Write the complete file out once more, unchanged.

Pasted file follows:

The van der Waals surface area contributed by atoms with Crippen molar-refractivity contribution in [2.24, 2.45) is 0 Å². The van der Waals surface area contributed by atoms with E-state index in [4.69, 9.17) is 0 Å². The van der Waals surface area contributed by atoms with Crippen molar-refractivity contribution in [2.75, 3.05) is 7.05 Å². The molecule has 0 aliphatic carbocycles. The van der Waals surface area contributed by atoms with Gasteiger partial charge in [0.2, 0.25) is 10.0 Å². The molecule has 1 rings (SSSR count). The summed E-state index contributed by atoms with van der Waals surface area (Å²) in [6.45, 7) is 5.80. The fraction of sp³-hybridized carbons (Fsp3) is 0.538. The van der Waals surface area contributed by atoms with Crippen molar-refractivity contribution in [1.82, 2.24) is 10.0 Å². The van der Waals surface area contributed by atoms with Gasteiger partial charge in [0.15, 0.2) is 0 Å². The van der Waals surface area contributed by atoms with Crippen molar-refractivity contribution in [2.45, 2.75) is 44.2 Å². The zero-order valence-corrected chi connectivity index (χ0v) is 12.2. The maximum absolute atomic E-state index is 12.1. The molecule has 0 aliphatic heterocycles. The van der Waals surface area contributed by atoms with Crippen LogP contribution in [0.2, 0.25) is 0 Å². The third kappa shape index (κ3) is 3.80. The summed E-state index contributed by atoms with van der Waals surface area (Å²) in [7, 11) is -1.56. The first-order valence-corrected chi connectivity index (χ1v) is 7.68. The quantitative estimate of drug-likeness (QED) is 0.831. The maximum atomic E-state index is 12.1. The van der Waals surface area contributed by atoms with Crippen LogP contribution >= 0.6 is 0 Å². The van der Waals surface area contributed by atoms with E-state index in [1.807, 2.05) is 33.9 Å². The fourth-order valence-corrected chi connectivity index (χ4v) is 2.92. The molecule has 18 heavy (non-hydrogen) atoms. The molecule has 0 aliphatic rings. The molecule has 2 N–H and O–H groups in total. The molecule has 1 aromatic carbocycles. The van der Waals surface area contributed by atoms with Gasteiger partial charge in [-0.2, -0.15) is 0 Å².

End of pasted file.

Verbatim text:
The van der Waals surface area contributed by atoms with Crippen molar-refractivity contribution in [2.24, 2.45) is 0 Å². The van der Waals surface area contributed by atoms with E-state index in [4.69, 9.17) is 0 Å². The van der Waals surface area contributed by atoms with Crippen molar-refractivity contribution in [2.75, 3.05) is 7.05 Å². The molecule has 0 aliphatic carbocycles. The van der Waals surface area contributed by atoms with Gasteiger partial charge in [0.2, 0.25) is 10.0 Å². The molecule has 1 rings (SSSR count). The summed E-state index contributed by atoms with van der Waals surface area (Å²) in [6.45, 7) is 5.80. The fraction of sp³-hybridized carbons (Fsp3) is 0.538. The van der Waals surface area contributed by atoms with Crippen molar-refractivity contribution in [1.82, 2.24) is 10.0 Å². The van der Waals surface area contributed by atoms with Gasteiger partial charge in [0.15, 0.2) is 0 Å². The van der Waals surface area contributed by atoms with Crippen molar-refractivity contribution in [2.45, 2.75) is 44.2 Å². The zero-order valence-corrected chi connectivity index (χ0v) is 12.2. The maximum absolute atomic E-state index is 12.1. The molecule has 0 aliphatic heterocycles. The van der Waals surface area contributed by atoms with Crippen LogP contribution in [0.2, 0.25) is 0 Å². The third kappa shape index (κ3) is 3.80. The summed E-state index contributed by atoms with van der Waals surface area (Å²) in [7, 11) is -1.56. The first-order valence-corrected chi connectivity index (χ1v) is 7.68. The quantitative estimate of drug-likeness (QED) is 0.831. The maximum atomic E-state index is 12.1. The van der Waals surface area contributed by atoms with Crippen LogP contribution >= 0.6 is 0 Å². The van der Waals surface area contributed by atoms with E-state index in [1.807, 2.05) is 33.9 Å². The fourth-order valence-corrected chi connectivity index (χ4v) is 2.92. The molecule has 18 heavy (non-hydrogen) atoms. The molecule has 0 aliphatic rings. The molecule has 2 N–H and O–H groups in total. The molecule has 1 aromatic carbocycles. The van der Waals surface area contributed by atoms with Gasteiger partial charge in [-0.2, -0.15) is 0 Å².